Archive for Saturday, December 15, 2012

Opinion: Chief justice defends selection system

December 15, 2012


As a former Marine Corps combat engineer, I appreciate Army Gen. George S. Patton Jr. Just before his troops stormed Normandy beaches to help liberate Europe, he gave them a rousing speech. The general reminded them that they had all “admired the champion marble player, the fastest runner … and the All-American football players.” General Patton’s inspirational point? “Americans love a winner.”

What Patton said about Americans in 1944 is still true about Kansans in 2012. We love winners. Winners are produced by competition. And rugged competition has produced all of our state’s appellate jurists — Court of Appeals judges and Supreme Court justices — since 1958.

I know this, because I started competing to become one in 1995. I completed my lengthy application, attached samples of my legal writings and listed judges and fellow lawyers familiar with my work. I also submitted to an investigation and an interview by the nine Kansans on the state Judicial Nominating Commission. My 29 competitors did the same. After this thorough screening process, the commission selected three people from whom the governor would choose Kansas’ next Court of Appeals judge. My qualifications were not good enough; I was not selected by the commission.

Another opportunity arose a few months later. This time I competed against 27 other applicants, and my result was the same as before.

Because I was determined to earn a position as an appellate jurist, I tried to improve my competitiveness. To hone my writing and analytical skills, I researched and wrote several legal articles for publication — and volunteered to author appellate briefs for other lawyers. To sharpen my understanding of the law’s application to the real world, I sought more cases to try to Kansas juries. To achieve a broader perspective of the law, I expanded my law practice to include additional legal fields.

In my third competition, in 2000 I was selected from 22 applicants as one of the three people submitted to the governor. But he chose one of my two remaining competitors. So I worked harder to improve my legal abilities and understanding of the law before the next vacancy.

In 2002, I competed against 17 other applicants wanting to become a justice on the Supreme Court. My name was again one of three sent to the governor. And this time I was chosen — by the same governor who had chosen someone else two years earlier. In my view, I was finally successful because I had steadily improved my qualifications during the previous seven years.

But now, new ways of choosing Kansas appellate jurists are being proposed to replace our 50-year-old competitive system of merit selection.

When comparing systems, several fundamental features of our present system must be considered. First is the democratic feature. Our system grants the equal opportunity — to be chosen an appellate jurist — to each Kansas lawyer and trial judge with at least 10 years’ experience. Nearly 11,000 individual notices are mailed for every vacancy. And to have a chance of achieving such an important position, the person only needs to apply.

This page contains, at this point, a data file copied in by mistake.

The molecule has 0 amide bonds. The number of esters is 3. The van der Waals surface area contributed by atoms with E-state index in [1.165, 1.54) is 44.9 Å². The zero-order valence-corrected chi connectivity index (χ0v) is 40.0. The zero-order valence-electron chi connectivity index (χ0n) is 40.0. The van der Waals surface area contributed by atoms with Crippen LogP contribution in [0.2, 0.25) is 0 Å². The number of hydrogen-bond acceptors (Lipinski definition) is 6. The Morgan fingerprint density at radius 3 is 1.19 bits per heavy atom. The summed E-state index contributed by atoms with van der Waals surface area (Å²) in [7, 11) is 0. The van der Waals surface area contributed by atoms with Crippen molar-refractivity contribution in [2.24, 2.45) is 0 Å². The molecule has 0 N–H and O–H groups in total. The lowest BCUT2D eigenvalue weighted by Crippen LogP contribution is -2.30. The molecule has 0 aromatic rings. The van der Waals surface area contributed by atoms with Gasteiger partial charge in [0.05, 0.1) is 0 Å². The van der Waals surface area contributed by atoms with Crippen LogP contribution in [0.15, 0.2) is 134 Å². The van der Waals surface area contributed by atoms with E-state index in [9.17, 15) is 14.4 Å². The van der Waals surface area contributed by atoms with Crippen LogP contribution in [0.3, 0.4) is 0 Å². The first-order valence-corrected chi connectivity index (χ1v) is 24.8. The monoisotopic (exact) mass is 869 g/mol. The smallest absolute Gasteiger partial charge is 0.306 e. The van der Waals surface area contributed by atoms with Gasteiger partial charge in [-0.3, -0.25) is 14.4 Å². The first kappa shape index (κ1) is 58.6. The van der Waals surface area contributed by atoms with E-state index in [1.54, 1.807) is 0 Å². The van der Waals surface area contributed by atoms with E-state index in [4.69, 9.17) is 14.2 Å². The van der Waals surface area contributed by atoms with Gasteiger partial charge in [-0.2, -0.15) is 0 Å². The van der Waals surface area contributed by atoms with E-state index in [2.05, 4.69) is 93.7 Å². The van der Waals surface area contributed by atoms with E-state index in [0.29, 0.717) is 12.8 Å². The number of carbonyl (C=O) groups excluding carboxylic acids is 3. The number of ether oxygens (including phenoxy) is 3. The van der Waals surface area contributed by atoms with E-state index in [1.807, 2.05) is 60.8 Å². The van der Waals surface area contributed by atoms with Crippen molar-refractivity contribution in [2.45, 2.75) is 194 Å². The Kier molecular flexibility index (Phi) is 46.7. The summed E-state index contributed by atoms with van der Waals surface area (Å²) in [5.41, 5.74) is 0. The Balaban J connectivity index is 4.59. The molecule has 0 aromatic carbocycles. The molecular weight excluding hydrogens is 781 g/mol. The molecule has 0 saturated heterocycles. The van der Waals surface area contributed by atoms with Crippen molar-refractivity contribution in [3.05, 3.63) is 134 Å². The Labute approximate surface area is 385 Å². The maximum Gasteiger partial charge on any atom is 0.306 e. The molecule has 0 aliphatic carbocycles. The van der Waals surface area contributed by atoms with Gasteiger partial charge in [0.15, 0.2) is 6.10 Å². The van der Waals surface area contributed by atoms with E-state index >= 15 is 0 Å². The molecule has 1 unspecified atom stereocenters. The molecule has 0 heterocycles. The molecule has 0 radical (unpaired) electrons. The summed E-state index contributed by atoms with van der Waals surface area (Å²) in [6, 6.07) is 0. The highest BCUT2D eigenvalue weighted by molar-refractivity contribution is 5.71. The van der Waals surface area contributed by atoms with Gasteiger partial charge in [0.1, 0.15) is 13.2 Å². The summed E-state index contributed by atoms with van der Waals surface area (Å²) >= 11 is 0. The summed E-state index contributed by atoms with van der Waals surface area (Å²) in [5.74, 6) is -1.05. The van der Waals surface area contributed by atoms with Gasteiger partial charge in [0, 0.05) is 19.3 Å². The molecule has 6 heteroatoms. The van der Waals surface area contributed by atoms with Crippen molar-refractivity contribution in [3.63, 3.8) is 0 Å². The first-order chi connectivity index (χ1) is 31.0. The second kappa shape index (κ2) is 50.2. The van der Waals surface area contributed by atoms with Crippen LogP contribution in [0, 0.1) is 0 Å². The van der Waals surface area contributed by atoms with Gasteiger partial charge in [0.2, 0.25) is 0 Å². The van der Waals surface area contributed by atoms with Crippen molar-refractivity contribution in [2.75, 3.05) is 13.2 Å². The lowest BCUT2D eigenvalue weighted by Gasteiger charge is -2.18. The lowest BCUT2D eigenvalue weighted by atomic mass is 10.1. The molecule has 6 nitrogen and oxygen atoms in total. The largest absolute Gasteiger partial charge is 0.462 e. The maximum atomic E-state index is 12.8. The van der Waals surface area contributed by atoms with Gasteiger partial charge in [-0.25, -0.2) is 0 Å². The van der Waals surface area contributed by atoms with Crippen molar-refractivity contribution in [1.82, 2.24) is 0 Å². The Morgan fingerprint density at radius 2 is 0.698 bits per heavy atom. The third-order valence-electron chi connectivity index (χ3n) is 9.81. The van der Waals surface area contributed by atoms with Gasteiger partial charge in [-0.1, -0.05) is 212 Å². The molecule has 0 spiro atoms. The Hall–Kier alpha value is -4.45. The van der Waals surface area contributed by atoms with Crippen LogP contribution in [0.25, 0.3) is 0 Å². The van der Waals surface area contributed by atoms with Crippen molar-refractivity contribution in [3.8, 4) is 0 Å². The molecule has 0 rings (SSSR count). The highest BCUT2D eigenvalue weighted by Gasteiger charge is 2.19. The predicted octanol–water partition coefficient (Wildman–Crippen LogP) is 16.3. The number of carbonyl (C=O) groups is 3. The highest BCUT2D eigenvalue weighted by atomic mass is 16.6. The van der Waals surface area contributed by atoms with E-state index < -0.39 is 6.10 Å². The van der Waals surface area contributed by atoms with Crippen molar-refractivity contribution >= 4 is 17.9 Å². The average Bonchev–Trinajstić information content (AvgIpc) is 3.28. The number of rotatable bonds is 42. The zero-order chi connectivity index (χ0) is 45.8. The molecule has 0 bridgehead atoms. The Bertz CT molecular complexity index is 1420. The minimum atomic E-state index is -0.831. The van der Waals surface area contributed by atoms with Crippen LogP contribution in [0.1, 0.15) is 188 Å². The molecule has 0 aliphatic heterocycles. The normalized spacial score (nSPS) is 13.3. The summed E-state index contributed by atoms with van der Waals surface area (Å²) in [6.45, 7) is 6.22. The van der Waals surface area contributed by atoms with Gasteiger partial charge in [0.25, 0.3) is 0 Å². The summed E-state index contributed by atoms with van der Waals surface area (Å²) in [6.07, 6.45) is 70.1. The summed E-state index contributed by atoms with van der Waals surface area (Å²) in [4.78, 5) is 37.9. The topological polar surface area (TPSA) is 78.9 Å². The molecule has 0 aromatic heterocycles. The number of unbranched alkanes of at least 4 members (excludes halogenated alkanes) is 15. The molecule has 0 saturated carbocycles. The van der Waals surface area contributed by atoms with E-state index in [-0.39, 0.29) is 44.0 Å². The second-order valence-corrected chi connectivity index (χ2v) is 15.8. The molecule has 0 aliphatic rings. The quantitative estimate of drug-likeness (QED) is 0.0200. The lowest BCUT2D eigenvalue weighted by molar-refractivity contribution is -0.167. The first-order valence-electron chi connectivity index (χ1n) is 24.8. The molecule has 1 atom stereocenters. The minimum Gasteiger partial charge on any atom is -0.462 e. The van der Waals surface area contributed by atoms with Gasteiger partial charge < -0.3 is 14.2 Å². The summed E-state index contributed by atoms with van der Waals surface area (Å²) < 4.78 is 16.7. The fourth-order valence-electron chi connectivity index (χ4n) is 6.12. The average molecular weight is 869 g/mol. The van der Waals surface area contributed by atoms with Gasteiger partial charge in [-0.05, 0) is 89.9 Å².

Second, and more important to all Kansans, is the quality feature. As demonstrated by my experience, equal opportunity to all means that more than one person will apply. And that obviously means competition — one where politics and its money fortunately play no role. But without such a competition that compares side-by-side the qualification of numerous applicants, no new system can truly claim it produces the best appellate jurists for Kansas.

Even General Patton’s “champion marble player” had to compete against all comers on a level field to earn the title. As a fourth-generation Kansan, I say we should require no less for our state’s appellate jurists. That is why I support our merit selection system.

— Lawton R. Nuss is a Salina native. He has served on the Kansas Supreme Court since 2002 and as chief justice since 2010.


Ware 5 years, 5 months ago

In fact, it's the bulk of Kansas lawyers who don't want competition. They're a small group with more power than people like them have in any of the other 49 states. And they don't want to open up the system to their fellow citizens.

Ware 5 years, 5 months ago

This column does not address, let alone refute, any of the main arguments for reforming the current system: 1) Appellate judges are important lawmakers so they should be selected in a process with democratic legitimacy. 2) At the center of the Kansas system is the Supreme Court Nominating Commission; most of the members of this commission are picked in elections open to only 10,000 people, the members of the state bar. The remaining 2.8 million people in Kansas have no vote in these elections. This violates basic equality among citizens, the principle of one-person, one-vote. 3) Kansas is the only state that allows the bar to select a majority of its commission. 4) Kansas not only concentrates tremendous power in a small group but allows them to exercise this power behind closed doors in a secret vote ("backroom politics" controlled by the bar). 5) There is no evidence that judges selected under this undemocratic, insular and secretive system are better at their jobs than judges selected under more open and democratic systems.

just_another_bozo_on_this_bus 5 years, 5 months ago

In states that elect judges, well-funded special interests play a very significant role in who gets elected, and the rulings by these judges reflect what can only be termed quid pro quo.

How can the selection process be democratized without essentially putting judgeships up for sale to the highest bidders?

Ware 5 years, 5 months ago